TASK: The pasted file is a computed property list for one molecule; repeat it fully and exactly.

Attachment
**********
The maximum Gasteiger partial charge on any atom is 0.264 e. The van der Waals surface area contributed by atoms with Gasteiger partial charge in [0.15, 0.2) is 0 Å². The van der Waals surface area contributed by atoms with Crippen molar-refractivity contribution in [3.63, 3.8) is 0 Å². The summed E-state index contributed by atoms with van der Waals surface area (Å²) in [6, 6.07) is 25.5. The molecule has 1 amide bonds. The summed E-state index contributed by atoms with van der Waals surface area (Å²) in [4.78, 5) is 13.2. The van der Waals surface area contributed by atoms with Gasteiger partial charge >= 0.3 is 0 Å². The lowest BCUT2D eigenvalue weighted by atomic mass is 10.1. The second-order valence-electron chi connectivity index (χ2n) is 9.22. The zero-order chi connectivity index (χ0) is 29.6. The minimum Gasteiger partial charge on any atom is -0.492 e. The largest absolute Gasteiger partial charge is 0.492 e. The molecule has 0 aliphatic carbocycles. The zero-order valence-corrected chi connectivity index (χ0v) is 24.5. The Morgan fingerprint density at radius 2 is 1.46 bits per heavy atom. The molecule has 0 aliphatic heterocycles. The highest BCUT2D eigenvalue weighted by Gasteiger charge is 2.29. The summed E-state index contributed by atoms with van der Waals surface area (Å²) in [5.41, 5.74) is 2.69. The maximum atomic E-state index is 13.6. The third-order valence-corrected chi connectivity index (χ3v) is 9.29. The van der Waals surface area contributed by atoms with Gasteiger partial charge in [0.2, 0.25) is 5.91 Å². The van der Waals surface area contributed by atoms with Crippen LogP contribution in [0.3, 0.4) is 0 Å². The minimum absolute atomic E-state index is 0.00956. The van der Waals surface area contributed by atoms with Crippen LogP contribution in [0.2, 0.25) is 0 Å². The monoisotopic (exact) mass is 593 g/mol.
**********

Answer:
The maximum Gasteiger partial charge on any atom is 0.264 e. The van der Waals surface area contributed by atoms with Gasteiger partial charge in [0.15, 0.2) is 0 Å². The van der Waals surface area contributed by atoms with Crippen molar-refractivity contribution in [3.63, 3.8) is 0 Å². The summed E-state index contributed by atoms with van der Waals surface area (Å²) in [6, 6.07) is 25.5. The molecule has 1 amide bonds. The summed E-state index contributed by atoms with van der Waals surface area (Å²) in [4.78, 5) is 13.2. The van der Waals surface area contributed by atoms with Gasteiger partial charge >= 0.3 is 0 Å². The lowest BCUT2D eigenvalue weighted by atomic mass is 10.1. The second-order valence-electron chi connectivity index (χ2n) is 9.22. The zero-order chi connectivity index (χ0) is 29.6. The minimum Gasteiger partial charge on any atom is -0.492 e. The largest absolute Gasteiger partial charge is 0.492 e. The molecule has 0 aliphatic carbocycles. The zero-order valence-corrected chi connectivity index (χ0v) is 24.5. The Morgan fingerprint density at radius 2 is 1.46 bits per heavy atom. The molecule has 0 aliphatic heterocycles. The highest BCUT2D eigenvalue weighted by Gasteiger charge is 2.29. The summed E-state index contributed by atoms with van der Waals surface area (Å²) in [5.41, 5.74) is 2.69. The maximum atomic E-state index is 13.6. The third-order valence-corrected chi connectivity index (χ3v) is 9.29. The van der Waals surface area contributed by atoms with Gasteiger partial charge in [0.2, 0.25) is 5.91 Å². The van der Waals surface area contributed by atoms with Crippen LogP contribution in [0.3, 0.4) is 0 Å². The minimum absolute atomic E-state index is 0.00956. The van der Waals surface area contributed by atoms with Crippen LogP contribution in [0.2, 0.25) is 0 Å². The monoisotopic (exact) mass is 593 g/mol.